The Obscure Moon: Synecdoche, New York


synecdochepostertop***Do not read this blog entry if you have yet to see Synecdoche, New York, there are mild spoilers.*** Charlie Kaufman’s directorial debut Synecdoche, New York is as clever and complex as its title. Admittedly, I knew absolutely nothing about the film before seeing it 3 hours ago in Berkeley after spending a lovely Sunday cafe hopping with Ana (shout out to Guerilla Cafe and their one of a kind waffles and revolutionary ambiance, I got jokes for days). The truth is, no blurb or movie trailer would have appropriately prepared me for the epic, viscerally painful and jarringly incoherent journey I experienced and continue to experience even as I write this. At times, I found the spectator role/the act of “watching” nearly impossible to resolve which resulted in brief moments of insanity/paralysis. Kaufman implicates each audience member so deeply within the script (within scripts) that you start to write it…or it writes you, I’m not sure which comes first or if they somehow exist simultaneously. There was one particular monologue towards the end that felt so eerily familiar as if I had dreamt it or if the stuff of the monologue was some unspoken life contact we all signed at birth. I am searching desperately for the script to quote it exactly and carry it with me…it spoke about forever oscillating between vague regret and vaguer hope, our perpetual longing for one look, one letter, one phone call (that may or may not come) and our stubborn unwillingness to let go of fairytale endings (and beginnings) even in the face of utter despair and abandonment. Ironically, review after review only reinforces the truth of this monologue in their blind defense of coherence and cohesiveness. They predictably read: “impressed by its originality, but depressed by its lack of coherence and narrative flow.” Blah, blah, blah (it’s unfortunately reminiscent of many an argument I had back at Wesleyan about the ambitions of my thesis project). Ah yes, our (or some) compulsive need for coherence and narrative flow. Audiences hate to be left with uncertainty and in the case of Synecdoche, death (usually confused for despair). “I am dying, you are dying, we are all dying, we are all hurling ourselves towards death”. Illness transforms Caden’s (brought to life by the brilliant Phillip Seymour Hoffman) relationship to death and life and fantasy and reality and time and memory…it all collapses into one messy attempt to love and fulfill some abstract childhood dream. Even in it’s experimental, “incoherent” form, it remains brutally honest…and exposes the hoax of Logic, Rationality, Control, Reality. It reminds us of how fragile we really are…and how bold and brave we want to be. Honestly, it’s beyond any of these words, and I’m writing about it as an exercise to articulate my abstract/raw emotions…maybe I’ll feel differently about “it” tomorrow but that’s precisely what confounds and infuriates audiences: it cannot be reduced to a film with actors and a script…”it” feels alive? I’ll end here and hopefully one day I’ll be able to post the monologue that I found so disturbingly familiar. Last thing: don’t see Synecdoche, New York with your girlfriend or boyfriend and it’s definitely not first date material (unless you’re a fan of awkward intensity). I urge you to see it and tell me what you think now that I’ve shared my immediate reaction with you. Here’s the trailer:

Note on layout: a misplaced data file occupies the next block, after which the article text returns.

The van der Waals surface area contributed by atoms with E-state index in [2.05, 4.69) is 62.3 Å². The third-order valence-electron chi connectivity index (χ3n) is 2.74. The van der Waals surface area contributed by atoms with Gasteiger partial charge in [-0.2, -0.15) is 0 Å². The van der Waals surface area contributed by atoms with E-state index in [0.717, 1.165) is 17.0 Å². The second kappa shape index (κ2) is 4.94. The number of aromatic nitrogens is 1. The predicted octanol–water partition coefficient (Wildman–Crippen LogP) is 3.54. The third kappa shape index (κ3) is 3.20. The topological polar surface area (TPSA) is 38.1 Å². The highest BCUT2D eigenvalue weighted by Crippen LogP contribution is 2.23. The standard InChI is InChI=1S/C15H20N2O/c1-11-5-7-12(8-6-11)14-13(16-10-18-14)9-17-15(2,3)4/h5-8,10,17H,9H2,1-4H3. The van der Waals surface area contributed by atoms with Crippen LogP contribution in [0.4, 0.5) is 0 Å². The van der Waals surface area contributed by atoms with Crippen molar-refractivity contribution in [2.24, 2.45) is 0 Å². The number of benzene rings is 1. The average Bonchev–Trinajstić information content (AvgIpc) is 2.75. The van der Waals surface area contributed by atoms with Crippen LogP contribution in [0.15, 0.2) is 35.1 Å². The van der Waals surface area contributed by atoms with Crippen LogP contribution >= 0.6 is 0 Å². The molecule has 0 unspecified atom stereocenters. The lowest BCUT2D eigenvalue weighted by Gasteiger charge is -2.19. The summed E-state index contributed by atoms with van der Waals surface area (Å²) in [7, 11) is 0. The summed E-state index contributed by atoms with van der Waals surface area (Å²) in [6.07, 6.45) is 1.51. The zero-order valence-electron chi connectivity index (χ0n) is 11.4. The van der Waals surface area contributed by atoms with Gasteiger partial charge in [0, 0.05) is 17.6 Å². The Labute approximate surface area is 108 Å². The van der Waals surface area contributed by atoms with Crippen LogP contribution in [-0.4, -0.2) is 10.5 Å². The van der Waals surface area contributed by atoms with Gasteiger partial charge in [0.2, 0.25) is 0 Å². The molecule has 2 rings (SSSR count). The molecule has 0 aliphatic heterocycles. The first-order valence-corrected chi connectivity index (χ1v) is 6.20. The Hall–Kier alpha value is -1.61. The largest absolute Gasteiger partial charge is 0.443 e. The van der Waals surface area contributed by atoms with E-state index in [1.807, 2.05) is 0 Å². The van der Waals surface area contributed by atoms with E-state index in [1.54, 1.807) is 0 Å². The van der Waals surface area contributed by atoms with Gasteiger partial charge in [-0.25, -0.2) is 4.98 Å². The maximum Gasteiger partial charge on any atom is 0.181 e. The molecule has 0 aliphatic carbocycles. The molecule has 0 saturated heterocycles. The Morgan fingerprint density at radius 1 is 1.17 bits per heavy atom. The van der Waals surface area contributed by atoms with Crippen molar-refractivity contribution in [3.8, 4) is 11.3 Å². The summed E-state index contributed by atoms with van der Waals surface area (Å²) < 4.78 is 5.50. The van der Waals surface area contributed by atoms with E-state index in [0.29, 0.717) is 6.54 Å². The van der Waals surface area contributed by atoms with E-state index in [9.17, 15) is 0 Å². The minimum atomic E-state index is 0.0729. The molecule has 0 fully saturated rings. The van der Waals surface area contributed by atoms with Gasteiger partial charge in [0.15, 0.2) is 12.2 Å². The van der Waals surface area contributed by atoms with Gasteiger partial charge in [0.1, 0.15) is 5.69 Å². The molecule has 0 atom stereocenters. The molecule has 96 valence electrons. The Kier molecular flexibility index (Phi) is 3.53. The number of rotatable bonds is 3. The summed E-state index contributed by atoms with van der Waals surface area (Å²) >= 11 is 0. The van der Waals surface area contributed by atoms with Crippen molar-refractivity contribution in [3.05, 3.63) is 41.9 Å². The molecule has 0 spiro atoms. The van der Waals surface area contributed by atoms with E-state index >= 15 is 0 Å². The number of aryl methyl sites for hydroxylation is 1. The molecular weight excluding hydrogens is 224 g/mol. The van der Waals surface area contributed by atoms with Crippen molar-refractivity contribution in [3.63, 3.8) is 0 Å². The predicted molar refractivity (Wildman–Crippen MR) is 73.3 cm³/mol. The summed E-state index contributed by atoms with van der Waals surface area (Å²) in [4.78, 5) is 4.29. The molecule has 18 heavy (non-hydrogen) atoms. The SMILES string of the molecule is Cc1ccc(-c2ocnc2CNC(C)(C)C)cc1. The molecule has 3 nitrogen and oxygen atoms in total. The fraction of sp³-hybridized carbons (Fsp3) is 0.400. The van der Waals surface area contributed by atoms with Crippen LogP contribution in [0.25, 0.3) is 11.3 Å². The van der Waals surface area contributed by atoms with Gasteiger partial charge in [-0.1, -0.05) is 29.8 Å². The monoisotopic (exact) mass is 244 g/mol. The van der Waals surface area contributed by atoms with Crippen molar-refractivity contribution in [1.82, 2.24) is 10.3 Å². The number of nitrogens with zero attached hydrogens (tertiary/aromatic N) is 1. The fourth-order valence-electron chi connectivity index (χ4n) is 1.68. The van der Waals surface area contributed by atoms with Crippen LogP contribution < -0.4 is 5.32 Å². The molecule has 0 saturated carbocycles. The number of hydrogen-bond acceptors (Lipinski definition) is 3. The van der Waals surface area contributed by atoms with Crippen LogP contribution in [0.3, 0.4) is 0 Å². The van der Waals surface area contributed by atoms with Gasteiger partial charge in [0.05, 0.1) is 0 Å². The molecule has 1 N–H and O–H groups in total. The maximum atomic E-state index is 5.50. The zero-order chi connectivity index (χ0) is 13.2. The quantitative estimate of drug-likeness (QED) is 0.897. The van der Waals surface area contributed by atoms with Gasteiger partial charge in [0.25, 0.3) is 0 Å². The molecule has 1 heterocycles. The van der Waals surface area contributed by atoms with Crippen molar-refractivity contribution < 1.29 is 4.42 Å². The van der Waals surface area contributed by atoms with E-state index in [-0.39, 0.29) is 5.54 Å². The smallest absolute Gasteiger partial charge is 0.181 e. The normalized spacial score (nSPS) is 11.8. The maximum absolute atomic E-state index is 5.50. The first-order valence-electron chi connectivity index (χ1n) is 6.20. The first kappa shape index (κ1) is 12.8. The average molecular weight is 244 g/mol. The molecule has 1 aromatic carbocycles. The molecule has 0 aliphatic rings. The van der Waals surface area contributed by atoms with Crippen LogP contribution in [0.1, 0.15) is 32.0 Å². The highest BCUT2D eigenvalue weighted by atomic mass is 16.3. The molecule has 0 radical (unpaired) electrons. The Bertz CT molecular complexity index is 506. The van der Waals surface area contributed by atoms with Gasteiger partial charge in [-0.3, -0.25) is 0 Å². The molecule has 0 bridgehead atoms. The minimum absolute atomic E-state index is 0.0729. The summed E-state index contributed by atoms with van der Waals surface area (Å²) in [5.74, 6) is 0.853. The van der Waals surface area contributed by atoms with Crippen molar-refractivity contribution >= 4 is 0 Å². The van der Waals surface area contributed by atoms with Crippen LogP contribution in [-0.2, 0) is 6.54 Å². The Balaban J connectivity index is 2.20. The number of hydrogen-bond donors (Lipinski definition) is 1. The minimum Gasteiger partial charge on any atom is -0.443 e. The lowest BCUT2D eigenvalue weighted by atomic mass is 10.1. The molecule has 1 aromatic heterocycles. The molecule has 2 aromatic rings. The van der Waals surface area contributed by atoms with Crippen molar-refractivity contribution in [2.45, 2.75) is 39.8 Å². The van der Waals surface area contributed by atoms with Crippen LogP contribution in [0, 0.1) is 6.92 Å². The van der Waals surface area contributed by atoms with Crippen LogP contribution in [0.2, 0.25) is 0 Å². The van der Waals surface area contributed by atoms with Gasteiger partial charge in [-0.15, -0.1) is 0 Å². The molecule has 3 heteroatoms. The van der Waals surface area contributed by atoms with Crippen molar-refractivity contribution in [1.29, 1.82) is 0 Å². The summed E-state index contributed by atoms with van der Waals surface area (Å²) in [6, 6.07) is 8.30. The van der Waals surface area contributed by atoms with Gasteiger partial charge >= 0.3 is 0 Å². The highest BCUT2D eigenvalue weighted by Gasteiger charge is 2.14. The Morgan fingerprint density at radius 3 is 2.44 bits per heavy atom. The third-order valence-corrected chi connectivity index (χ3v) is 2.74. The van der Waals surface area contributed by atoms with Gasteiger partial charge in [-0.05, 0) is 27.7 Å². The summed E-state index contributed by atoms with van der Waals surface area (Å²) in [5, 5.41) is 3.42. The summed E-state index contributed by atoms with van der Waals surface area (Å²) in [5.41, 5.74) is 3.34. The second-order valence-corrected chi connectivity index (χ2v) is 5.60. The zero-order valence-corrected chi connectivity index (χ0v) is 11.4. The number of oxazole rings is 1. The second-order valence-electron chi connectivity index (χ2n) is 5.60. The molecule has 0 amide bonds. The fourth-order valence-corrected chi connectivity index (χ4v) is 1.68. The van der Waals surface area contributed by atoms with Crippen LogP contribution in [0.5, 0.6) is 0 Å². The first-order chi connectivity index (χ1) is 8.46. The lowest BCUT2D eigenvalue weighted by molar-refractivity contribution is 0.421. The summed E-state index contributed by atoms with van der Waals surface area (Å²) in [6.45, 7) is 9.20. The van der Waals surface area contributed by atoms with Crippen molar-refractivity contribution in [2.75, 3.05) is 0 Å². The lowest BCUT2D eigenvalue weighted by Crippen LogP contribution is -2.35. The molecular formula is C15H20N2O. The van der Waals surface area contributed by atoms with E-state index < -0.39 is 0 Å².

2 Responses to “The Obscure Moon: Synecdoche, New York”
  1. Sarah says:

    “Everything is more complicated than you think. You only see a tenth of what is true. There are a million little strings attached to every choice you make. You can destroy your life every time you choose. But maybe you won’t know for twenty years! And you may never ever trace it to its source. And you only get one chance to play it out. Just try and figure out your own divorce.

    And they say there’s no fate, but there is, it’s what you create. And even though the world goes on for eons and eons, you are only here for a fraction of a fraction of a second. Most of your time is spent being dead, or not yet born. But while alive, you wait in vain wasting years for a phone call or a letter or a look from someone or something to make it all right, but it never comes. Or it seems to, but it doesn’t really.

    So you spend you time in vague regret or vaguer hope that something good will come along, something to make you feel connected, something to make you feel cherished, something to make you feel loved. And the truth is is, I feel so angry! And the truth is, I feel so fucking sad! And the truth is, I’ve felt so fucking hurt for so fucking long and for just as long, I’ve been pretending I’m okay, just to get along!

    I don’t know why. Maybe because no one wants to hear about my misery because they have their own. Well, fuck everybody. Amen “

  2. Sarah says:

    I know exactly what you meant about the familiarity of that monologue. That’s what brought me to your blog, looking for it, and back here to post it when I finally did find it. Something about it rang so true.

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